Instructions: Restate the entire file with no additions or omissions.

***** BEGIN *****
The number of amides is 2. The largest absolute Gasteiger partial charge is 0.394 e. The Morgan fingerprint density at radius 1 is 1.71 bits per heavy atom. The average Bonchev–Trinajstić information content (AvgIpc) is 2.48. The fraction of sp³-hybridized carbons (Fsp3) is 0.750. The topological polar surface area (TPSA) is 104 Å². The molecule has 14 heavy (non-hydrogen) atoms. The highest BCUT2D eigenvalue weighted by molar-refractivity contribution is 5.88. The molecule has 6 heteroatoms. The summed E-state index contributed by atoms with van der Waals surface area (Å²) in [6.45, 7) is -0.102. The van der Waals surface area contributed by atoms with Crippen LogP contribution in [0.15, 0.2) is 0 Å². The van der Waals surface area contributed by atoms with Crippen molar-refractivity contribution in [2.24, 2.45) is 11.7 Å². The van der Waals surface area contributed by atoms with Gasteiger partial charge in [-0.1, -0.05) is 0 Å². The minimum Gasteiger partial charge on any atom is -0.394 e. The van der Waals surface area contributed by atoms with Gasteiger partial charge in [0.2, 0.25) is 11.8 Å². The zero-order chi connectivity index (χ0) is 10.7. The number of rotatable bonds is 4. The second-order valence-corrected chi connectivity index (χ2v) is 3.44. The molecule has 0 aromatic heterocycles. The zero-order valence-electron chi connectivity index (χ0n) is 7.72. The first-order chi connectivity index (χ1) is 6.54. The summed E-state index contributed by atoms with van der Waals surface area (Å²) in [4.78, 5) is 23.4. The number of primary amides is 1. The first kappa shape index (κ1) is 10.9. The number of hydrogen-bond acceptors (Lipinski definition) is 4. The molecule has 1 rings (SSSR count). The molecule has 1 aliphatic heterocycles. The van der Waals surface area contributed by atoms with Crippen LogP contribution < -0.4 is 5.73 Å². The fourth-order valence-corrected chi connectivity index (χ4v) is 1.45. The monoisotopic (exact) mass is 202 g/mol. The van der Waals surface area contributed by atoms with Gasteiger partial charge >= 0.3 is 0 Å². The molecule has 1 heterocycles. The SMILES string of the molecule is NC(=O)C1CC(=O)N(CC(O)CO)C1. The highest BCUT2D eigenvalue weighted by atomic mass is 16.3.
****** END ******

The number of amides is 2. The largest absolute Gasteiger partial charge is 0.394 e. The Morgan fingerprint density at radius 1 is 1.71 bits per heavy atom. The average Bonchev–Trinajstić information content (AvgIpc) is 2.48. The fraction of sp³-hybridized carbons (Fsp3) is 0.750. The topological polar surface area (TPSA) is 104 Å². The molecule has 14 heavy (non-hydrogen) atoms. The highest BCUT2D eigenvalue weighted by molar-refractivity contribution is 5.88. The molecule has 6 heteroatoms. The summed E-state index contributed by atoms with van der Waals surface area (Å²) in [6.45, 7) is -0.102. The van der Waals surface area contributed by atoms with Crippen LogP contribution in [0.15, 0.2) is 0 Å². The van der Waals surface area contributed by atoms with Crippen molar-refractivity contribution in [2.24, 2.45) is 11.7 Å². The van der Waals surface area contributed by atoms with Gasteiger partial charge in [-0.1, -0.05) is 0 Å². The minimum Gasteiger partial charge on any atom is -0.394 e. The van der Waals surface area contributed by atoms with Gasteiger partial charge in [0.2, 0.25) is 11.8 Å². The zero-order chi connectivity index (χ0) is 10.7. The number of rotatable bonds is 4. The second-order valence-corrected chi connectivity index (χ2v) is 3.44. The molecule has 0 aromatic heterocycles. The zero-order valence-electron chi connectivity index (χ0n) is 7.72. The first-order chi connectivity index (χ1) is 6.54. The summed E-state index contributed by atoms with van der Waals surface area (Å²) in [4.78, 5) is 23.4. The number of primary amides is 1. The first kappa shape index (κ1) is 10.9. The number of hydrogen-bond acceptors (Lipinski definition) is 4. The molecule has 1 rings (SSSR count). The molecule has 1 aliphatic heterocycles. The van der Waals surface area contributed by atoms with Crippen LogP contribution < -0.4 is 5.73 Å². The fourth-order valence-corrected chi connectivity index (χ4v) is 1.45. The monoisotopic (exact) mass is 202 g/mol. The van der Waals surface area contributed by atoms with Gasteiger partial charge >= 0.3 is 0 Å². The molecule has 1 heterocycles. The SMILES string of the molecule is NC(=O)C1CC(=O)N(CC(O)CO)C1. The highest BCUT2D eigenvalue weighted by atomic mass is 16.3.